An indie pop artist named Cordelia O’Driscoll (@cordeliaetc) based in the UK dropped her now viral track “Little Life” earlier this year, which now sits at over three million streams on Spotify. The song has soundtracked approximately 240,000 videos on TikTok, and sparked a trend in which video creators on the platform compiled clips of moments with loved ones, and milestones big and small. The chorus of the track, in which O’Driscoll sings “I think I like this little life” layered with delicate acoustic guitar strumming, which began as a celebration of the simple joys of life, rapidly spiraled into discourse surrounding wealth and class.
If you’re sick of this song dont worry OH HOW I HAVE MORE thanks for making all the little life videos guys love u all #newmusic #singersongwriter #folkmusic #originalsong #newsong #romanticizeyourlife #maincharacter #littlelife
Among the “Little Life” top videos are daily vlogs from dog owners, college students, recent graduates, new parents, and best friends. On the other end of the spectrum are wealthy travel creators, celebrities, and the children of celebrities (nepo babies in internet language). What started as a wholesome trend about romanticizing every day turned into a discussion on how not every “little life” is graced with equal opportunity.
little lives, big bank accounts xxx
On one hand, some digital creators continue to poke fun at the trend and critique how the famous and wealthy are calling their lives “little” while many struggle under the weight of student debt, unemployment, and worse in a post-pandemic world. Others insist that nepo babies did not choose to be born into wealth and should not be ashamed for choosing to broadcast their lives. The criticism sprung from actor Kelsey Grammer’s daughter Greer Grammer sharing a video of a trip from the family’s private jet to the tune of “Little Life” in a since deleted video.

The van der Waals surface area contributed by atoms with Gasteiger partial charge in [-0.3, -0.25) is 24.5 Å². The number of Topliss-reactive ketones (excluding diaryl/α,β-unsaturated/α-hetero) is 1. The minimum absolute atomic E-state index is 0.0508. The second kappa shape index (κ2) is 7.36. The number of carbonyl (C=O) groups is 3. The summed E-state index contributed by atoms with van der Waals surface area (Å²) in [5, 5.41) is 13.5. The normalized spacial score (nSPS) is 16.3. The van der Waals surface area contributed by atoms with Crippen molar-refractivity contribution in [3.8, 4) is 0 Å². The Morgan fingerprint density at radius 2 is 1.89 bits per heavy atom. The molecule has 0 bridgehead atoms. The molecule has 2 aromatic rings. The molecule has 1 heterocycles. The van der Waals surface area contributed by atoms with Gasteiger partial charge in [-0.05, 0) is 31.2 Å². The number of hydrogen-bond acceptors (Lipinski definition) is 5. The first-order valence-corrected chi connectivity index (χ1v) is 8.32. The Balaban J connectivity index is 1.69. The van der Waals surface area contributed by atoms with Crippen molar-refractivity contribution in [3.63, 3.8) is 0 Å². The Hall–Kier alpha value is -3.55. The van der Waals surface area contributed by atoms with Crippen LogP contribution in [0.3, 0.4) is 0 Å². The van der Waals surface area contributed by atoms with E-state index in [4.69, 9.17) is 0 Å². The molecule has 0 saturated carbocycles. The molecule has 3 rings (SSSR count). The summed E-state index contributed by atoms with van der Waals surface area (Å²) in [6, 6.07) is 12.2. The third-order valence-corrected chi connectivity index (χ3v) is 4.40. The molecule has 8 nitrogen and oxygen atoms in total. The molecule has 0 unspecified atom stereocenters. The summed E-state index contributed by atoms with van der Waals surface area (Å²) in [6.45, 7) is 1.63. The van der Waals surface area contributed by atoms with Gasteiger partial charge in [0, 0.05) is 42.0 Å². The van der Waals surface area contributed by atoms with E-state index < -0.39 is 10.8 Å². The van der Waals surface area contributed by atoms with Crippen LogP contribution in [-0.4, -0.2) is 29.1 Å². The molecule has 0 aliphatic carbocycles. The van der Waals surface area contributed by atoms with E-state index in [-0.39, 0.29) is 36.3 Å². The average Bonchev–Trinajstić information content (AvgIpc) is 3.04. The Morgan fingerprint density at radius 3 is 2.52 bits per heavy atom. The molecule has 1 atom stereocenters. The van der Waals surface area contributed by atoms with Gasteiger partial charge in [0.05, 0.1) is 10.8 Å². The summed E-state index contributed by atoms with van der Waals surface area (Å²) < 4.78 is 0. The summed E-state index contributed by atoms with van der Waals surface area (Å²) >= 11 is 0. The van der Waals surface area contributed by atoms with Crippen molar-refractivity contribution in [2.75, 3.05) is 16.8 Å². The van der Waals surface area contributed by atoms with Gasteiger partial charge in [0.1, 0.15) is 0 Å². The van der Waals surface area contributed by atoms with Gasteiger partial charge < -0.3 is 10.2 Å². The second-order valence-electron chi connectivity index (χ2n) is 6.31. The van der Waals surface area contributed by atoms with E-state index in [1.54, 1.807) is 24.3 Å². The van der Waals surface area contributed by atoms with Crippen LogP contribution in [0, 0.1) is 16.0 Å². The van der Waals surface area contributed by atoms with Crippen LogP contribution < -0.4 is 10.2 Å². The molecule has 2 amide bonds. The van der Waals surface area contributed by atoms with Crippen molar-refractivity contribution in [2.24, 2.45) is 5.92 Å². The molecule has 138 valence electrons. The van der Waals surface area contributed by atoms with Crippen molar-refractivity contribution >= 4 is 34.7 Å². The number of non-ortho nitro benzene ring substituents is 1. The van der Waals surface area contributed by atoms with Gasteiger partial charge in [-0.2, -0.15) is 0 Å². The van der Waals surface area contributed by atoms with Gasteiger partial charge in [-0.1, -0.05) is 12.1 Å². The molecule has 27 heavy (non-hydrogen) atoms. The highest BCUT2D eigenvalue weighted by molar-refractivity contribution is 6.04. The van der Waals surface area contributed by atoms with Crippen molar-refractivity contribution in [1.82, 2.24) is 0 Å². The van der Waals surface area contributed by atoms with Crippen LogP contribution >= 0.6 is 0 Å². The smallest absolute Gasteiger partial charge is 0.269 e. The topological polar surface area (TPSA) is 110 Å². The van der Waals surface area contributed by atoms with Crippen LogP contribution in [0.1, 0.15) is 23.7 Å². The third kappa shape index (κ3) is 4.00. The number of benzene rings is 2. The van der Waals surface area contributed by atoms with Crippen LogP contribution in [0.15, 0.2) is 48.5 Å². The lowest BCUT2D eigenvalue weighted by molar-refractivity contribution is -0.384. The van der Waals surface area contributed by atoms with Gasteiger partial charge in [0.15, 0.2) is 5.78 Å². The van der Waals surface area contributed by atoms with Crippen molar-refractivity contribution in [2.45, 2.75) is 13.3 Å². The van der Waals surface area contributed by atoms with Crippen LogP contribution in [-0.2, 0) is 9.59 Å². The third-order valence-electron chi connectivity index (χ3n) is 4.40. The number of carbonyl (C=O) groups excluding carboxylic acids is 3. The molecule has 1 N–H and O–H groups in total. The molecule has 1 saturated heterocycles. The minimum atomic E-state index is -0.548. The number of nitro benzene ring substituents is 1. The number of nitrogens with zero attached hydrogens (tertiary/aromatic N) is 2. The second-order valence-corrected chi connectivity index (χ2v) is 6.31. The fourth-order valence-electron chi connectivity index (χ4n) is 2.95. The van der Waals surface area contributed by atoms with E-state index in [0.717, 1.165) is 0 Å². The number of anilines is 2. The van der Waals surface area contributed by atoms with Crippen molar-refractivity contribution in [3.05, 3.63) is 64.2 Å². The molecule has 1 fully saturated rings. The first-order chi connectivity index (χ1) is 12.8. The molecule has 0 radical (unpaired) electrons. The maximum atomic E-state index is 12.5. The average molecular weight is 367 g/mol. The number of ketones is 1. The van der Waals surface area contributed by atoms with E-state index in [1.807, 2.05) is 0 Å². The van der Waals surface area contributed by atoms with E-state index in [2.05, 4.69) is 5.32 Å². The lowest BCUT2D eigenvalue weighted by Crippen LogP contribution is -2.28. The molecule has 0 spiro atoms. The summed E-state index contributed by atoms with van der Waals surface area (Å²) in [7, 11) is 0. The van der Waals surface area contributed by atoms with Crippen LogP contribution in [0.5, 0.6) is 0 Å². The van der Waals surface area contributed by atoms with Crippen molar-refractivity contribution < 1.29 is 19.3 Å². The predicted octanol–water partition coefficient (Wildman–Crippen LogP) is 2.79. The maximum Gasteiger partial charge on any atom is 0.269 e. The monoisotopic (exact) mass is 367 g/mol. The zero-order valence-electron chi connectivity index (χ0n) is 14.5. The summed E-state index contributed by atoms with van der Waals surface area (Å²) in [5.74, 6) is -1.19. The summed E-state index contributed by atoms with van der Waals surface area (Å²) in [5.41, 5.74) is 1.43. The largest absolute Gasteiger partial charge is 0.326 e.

Others continue to make parodies of the song, insinuating that the discourse surrounding the trend is not nearly as serious or consequential in the grand scope of the world at the moment.
I think i like this little life
In response to the viral trend, O’Driscoll has issued several responses. She asserted that she never intended to start this trend or the class discourse that has come to be associated with it. She has celebrated the positive takes on the trend, and had no hesitation with brushing off the critics as streaming numbers continue to climb to new heights. The singer has released a live performance video of an at-home Christmastime version of the track included from her recent “Caramel” EP.
Alt title was ‘cordelia sang on the train and everyone got annoyed’ x Director: Harvey Pearson DP: Thom Neal Sound: Thomas LeBeau-Morley Mix: J Moon Styling: Alexandra Cronan MUA: Chie Fujimoto Guest Star: Dad #newmusic #singersongwriter #littlelife #cordelia #livemusic #musicvideo
#duet with @Elsa cant get enough of these vids they’re so lovely DON’T STOP PEOPLE I LOVE YA #newmusic #originalsong #folkmusic #singersongwriter #romanticizeyourlife #littlelife #sillylittlelife #maincharacter #vanlife #travellife
Since O’Driscoll’s response, the heat surrounding the trend has begun to cool, with some incorporating “little life” into the internet vernacular in the same manner as “Roman Empire” was added this year. Now, some joke that they are “fighting for their little life” through indigestion and the conversation at the holiday dinner table.
O’Driscoll continues to tease new music to be announced in the new year of 2024.